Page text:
As a long-time and loyal patron of the LPS, I'm appreciative of the superlative musical moments often provided by the series; the intimate connection between performer and audience is precisely what makes the Special so special. Unfortunately, when television is involved, this connection often becomes bent, if not broken. Specific examples include artist anxiety (several multiple takes during the Alison Krauss concert) and removal of floor seats after they had been sold at a premium price (Take 6, second appearance).

I welcome all comments and criticisms of what I write and how I write it. In this case, I hope that some of the energy and emotion spent on Mr. Van Kleeck's response will be redirected to improving the television situation for the live audience. His patrons deserve better.

Michael Campbell

Clark's 'poor taste, ignorance' addressed.

This is in response to [Mark Clark's] review of Stranger Than Fiction's CD, Hipeponymous. I would like to address your poor taste, specifically and your ignorance, in general. first of all let me clarify a few of your brilliant mistakes. Lee Faith is not the guitarist and furthermore, Mr. Triski's guitar solos define pure pop innovation; they 're not quirky.

Don't let me be misunderstood. I'm not angry. It's just that it's beyond belief that you would hurry down doomsday to criticize the best-sounding CD to come out of this town based on the fact that it contains variety. The critics are raving about Mick Jagger's Wandering Spirit precisely because it has variety.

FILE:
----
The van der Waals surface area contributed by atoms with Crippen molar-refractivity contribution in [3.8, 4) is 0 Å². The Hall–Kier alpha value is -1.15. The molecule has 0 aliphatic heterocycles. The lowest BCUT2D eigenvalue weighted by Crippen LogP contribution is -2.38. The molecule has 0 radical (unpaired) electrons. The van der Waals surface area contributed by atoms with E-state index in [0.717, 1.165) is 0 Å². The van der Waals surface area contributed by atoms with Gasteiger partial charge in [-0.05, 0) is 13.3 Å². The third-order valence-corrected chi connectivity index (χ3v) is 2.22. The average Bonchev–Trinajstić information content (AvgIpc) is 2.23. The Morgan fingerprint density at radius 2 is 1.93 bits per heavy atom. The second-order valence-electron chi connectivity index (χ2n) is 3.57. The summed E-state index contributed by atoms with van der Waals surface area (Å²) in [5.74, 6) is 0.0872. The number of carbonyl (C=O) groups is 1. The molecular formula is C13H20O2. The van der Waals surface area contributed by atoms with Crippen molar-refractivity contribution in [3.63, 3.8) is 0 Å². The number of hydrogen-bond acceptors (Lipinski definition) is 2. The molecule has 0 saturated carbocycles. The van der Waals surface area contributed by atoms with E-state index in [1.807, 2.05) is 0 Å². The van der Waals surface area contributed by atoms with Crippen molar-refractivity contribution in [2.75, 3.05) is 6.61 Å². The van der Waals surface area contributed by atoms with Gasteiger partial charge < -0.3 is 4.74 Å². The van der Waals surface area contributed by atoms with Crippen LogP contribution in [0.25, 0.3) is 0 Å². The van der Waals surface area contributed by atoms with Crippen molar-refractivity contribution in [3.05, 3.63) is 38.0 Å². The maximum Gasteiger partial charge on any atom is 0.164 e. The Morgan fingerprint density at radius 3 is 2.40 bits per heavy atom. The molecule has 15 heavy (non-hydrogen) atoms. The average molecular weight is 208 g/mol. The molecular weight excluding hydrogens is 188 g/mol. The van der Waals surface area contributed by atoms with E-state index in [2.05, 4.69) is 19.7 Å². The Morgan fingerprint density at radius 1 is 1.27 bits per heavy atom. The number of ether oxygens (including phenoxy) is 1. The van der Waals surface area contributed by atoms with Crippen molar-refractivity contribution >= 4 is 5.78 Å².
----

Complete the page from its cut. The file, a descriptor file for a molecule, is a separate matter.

Indeed, in your review you posed the question, "Who are these guys?" as if you were upset that you hadn't been informed of their intentions. Do bands need permission and approval from you before they dare record? Who do you think you are? I suppose you're just not in the mood for moderns.

Perhaps if you (or someone at LMN) stood on a street corner in Okolona near a certain apartment complex, instead of standing on one in Old Louisville, you might hear Randall Hill and Lee Faith composing "mysterious" lyrics.

How can you slam Randall Hill and then mention halfheartedly that this is "as good as anything anybody from Louisville has recorded in a long time"? Reading your comments is like watching a B movie. You have proved, indeed, that you know how to be dumb. I wish you wouldn't have opened your mouth almighty. You wouldn't recognize an invasion hit parade if it stared you in the face. I'm sorry you're a critic, but accidents will happen I should not expect an honest or educated opinion from the goon squad at the Louisville Music News. But clowntime is over and I suggest you take that chewing gum out of your ears.